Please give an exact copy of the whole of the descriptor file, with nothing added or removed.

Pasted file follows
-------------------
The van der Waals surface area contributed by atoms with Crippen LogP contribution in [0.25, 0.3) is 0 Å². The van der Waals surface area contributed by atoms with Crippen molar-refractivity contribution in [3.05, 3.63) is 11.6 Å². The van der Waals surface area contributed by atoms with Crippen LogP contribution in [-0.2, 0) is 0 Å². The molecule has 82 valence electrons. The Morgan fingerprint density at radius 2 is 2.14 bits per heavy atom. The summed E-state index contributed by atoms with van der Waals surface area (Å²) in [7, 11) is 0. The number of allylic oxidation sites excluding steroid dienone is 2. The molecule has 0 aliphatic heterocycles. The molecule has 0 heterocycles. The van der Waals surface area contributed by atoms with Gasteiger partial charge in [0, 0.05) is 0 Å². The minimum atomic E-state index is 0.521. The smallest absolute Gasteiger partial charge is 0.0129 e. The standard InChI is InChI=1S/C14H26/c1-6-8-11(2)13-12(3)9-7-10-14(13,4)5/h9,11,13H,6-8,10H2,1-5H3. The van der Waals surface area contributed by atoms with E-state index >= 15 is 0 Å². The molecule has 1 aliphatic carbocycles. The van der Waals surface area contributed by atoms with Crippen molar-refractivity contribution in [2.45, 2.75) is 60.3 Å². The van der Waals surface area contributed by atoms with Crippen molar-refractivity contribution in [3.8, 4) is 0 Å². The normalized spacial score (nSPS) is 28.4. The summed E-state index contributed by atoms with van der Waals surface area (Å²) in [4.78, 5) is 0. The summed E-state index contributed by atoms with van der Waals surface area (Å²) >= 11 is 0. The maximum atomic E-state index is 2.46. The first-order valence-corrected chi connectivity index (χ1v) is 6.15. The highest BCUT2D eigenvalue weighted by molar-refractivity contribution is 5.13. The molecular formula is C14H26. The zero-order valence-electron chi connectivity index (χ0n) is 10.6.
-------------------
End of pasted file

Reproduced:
The van der Waals surface area contributed by atoms with Crippen LogP contribution in [0.25, 0.3) is 0 Å². The van der Waals surface area contributed by atoms with Crippen molar-refractivity contribution in [3.05, 3.63) is 11.6 Å². The van der Waals surface area contributed by atoms with Crippen LogP contribution in [-0.2, 0) is 0 Å². The molecule has 82 valence electrons. The Morgan fingerprint density at radius 2 is 2.14 bits per heavy atom. The summed E-state index contributed by atoms with van der Waals surface area (Å²) in [7, 11) is 0. The number of allylic oxidation sites excluding steroid dienone is 2. The molecule has 0 aliphatic heterocycles. The molecule has 0 heterocycles. The van der Waals surface area contributed by atoms with Gasteiger partial charge in [0, 0.05) is 0 Å². The minimum atomic E-state index is 0.521. The smallest absolute Gasteiger partial charge is 0.0129 e. The standard InChI is InChI=1S/C14H26/c1-6-8-11(2)13-12(3)9-7-10-14(13,4)5/h9,11,13H,6-8,10H2,1-5H3. The van der Waals surface area contributed by atoms with E-state index >= 15 is 0 Å². The molecule has 1 aliphatic carbocycles. The van der Waals surface area contributed by atoms with Crippen molar-refractivity contribution in [2.45, 2.75) is 60.3 Å². The van der Waals surface area contributed by atoms with Crippen molar-refractivity contribution in [3.8, 4) is 0 Å². The normalized spacial score (nSPS) is 28.4. The summed E-state index contributed by atoms with van der Waals surface area (Å²) in [4.78, 5) is 0. The summed E-state index contributed by atoms with van der Waals surface area (Å²) >= 11 is 0. The maximum atomic E-state index is 2.46. The first-order valence-corrected chi connectivity index (χ1v) is 6.15. The highest BCUT2D eigenvalue weighted by molar-refractivity contribution is 5.13. The molecular formula is C14H26. The zero-order valence-electron chi connectivity index (χ0n) is 10.6.